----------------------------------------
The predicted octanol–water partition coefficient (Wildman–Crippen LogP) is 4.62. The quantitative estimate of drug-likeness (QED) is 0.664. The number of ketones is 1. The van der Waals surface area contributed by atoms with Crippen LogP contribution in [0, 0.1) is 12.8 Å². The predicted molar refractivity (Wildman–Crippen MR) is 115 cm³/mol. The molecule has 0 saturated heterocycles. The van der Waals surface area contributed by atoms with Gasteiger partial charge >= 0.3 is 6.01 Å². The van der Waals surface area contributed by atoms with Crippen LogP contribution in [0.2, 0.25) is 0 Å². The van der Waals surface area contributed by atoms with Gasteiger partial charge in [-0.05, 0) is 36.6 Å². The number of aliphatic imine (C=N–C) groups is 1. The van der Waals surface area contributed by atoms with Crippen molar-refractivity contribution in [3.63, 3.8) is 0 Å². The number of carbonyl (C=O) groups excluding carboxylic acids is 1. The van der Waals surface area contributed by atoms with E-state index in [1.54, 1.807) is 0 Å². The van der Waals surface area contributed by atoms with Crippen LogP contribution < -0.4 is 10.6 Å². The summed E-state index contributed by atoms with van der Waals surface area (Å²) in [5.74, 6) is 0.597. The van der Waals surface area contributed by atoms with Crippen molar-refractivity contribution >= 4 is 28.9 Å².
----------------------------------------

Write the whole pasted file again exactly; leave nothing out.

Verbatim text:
The predicted octanol–water partition coefficient (Wildman–Crippen LogP) is 4.62. The quantitative estimate of drug-likeness (QED) is 0.664. The number of ketones is 1. The van der Waals surface area contributed by atoms with Crippen LogP contribution in [0, 0.1) is 12.8 Å². The predicted molar refractivity (Wildman–Crippen MR) is 115 cm³/mol. The molecule has 0 saturated heterocycles. The van der Waals surface area contributed by atoms with Gasteiger partial charge >= 0.3 is 6.01 Å². The van der Waals surface area contributed by atoms with Crippen LogP contribution in [0.2, 0.25) is 0 Å². The van der Waals surface area contributed by atoms with Gasteiger partial charge in [-0.05, 0) is 36.6 Å². The number of aliphatic imine (C=N–C) groups is 1. The van der Waals surface area contributed by atoms with Crippen molar-refractivity contribution in [3.63, 3.8) is 0 Å². The number of carbonyl (C=O) groups excluding carboxylic acids is 1. The van der Waals surface area contributed by atoms with E-state index in [1.54, 1.807) is 0 Å². The van der Waals surface area contributed by atoms with Crippen LogP contribution < -0.4 is 10.6 Å². The summed E-state index contributed by atoms with van der Waals surface area (Å²) in [5.74, 6) is 0.597. The van der Waals surface area contributed by atoms with Crippen molar-refractivity contribution >= 4 is 28.9 Å².